I loved the quiet impact of Fractures, Nona Garcia’s show that opened this week at West Gallery. I honestly did not know what to expect from this, her third show of the year, coming as it did on the heels of her SLab and Finale exhibits. For those two shows, Nona gave us major pieces, firmly announcing she had come back after a brief hiatus. As majestic as her two oversized paintings
had been, White, blank(at Slab in March) and Fall Leaves After Leaves Fall (at Finale in May) simply reacquainted us with Nona. She revisited signature devices, her portraits from behind and depictions of damaged and abandoned spaces.
In this new show, I felt that she contemplated a bit more, allowing herself the luxury of finding other avenues to express herself. She had already reminded us that she paints beautifully, that nobody captures that turn of the head or the poignancy of a mutilated vehicle as finely as she does. Here at West Gallery, Nona deliberately toned things down and indulged herself, mounting a minimalist show that let her play with her lighting and her medium.
In Gallery 1, she showed a series of twelve photo assemblages she calls Above Water. Employing the techniques of paper tole, she created three-dimensional images by building up layers of photographs reproduced from images she found online. Nona chose random black and white pictures that depicted domestic interiors ruined or affected by flood. By skillfully cutting out portions of each image, and piling up
exact duplicates of selected elements, she succeeded in creating an effect similar to that of a diorama. Each photo assemblage is framed elaborately in black, and equipped with its own lamp. Despite the small size of each piece (8”x 11” each), her crafty approach magnified the calamity and the chaos depicted within the spaces she chose. Unfortunately, my photos and video could not capture the details.
In the second gallery, Nona used the image of a crumpled ball of paper as the subject for a series of paintings entitled One-Off. This is, of course, not the first time that a ball of paper has been glorified as art. British artist Martin Creed has famously done this as an ode to its ordinariness. Nona chose to focus on its uniqueness. Just as each crumpled piece of paper can never be exactly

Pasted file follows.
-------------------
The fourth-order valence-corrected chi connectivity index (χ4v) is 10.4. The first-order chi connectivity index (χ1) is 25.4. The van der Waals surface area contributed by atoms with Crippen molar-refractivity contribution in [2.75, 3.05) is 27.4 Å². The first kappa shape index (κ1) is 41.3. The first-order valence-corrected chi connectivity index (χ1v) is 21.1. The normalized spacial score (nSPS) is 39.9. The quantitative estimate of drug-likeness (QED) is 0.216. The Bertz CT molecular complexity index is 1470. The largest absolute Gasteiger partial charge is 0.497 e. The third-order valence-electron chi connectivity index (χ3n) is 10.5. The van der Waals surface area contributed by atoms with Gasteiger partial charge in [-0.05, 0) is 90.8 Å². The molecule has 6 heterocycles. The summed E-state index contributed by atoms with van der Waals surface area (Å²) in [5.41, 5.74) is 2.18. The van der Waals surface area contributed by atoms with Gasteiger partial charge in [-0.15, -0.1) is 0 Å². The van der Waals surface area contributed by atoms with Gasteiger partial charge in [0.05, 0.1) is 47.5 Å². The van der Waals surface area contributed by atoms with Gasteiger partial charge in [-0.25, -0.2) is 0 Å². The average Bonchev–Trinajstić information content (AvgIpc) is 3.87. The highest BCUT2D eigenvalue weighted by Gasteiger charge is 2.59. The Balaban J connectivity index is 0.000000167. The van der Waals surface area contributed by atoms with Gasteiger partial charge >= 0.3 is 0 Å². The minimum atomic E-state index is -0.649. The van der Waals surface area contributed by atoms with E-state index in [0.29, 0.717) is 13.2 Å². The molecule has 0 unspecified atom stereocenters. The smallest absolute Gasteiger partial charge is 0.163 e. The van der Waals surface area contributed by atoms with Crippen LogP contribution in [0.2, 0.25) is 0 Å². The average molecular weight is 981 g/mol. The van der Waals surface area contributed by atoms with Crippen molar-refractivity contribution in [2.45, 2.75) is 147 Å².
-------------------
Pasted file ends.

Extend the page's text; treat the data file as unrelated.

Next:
replicated, neither can several paintings of the same object, done by the same person, look absolutely alike. Try and spot the subtle variations in each of her paintings. Makes you wonder if the light merely plays tricks on the shadows.
I loved how Nona put together A Series of Fractures, a wall installation of several light boxes produced from x-ray plates, mounted in West’s third gallery. I know we’ve seen her do this before. But for this particular piece, her choices of found and destroyed objects jelled together to give off the most interesting patterns in various sizes. Nona intended for their figures to remain unrecognizable, to alter into abstract forms. In a show of all good pieces, this is the one I relished viewing most. It may just join the two that make my list of all-time favorite Nona works: Sitting Still from 2007 and See Saw, the 2000 Asean Art Awards Grand Prize winner (which incidentally, also made use of an x-ray light box).
As I said from the onset, I enjoyed this show very much. The exhibit felt complete and well-thought out. I also liked that Nona chose to dim the lights in each of the galleries to add drama to her small-scale pieces. I just wonder if the series of works will do just as well when broken up. One-off, the series of painted crumpled balls of paper, will totally lose its context if each painting is encountered on its own. I also feel the same about the photo assemblages. The images won’t be as strong when you only see one of
I have to say that it feels great to have Nona Garcia back in the art circuit. With one more quarter of the year left, I wonder what she has in store for us next?
Fractures runs from 27 July to 14 August 2010 at West Gallery, 48 West Avenue, Quezon City. Phone (632) 411-0336 or visit http://www.westgallery.org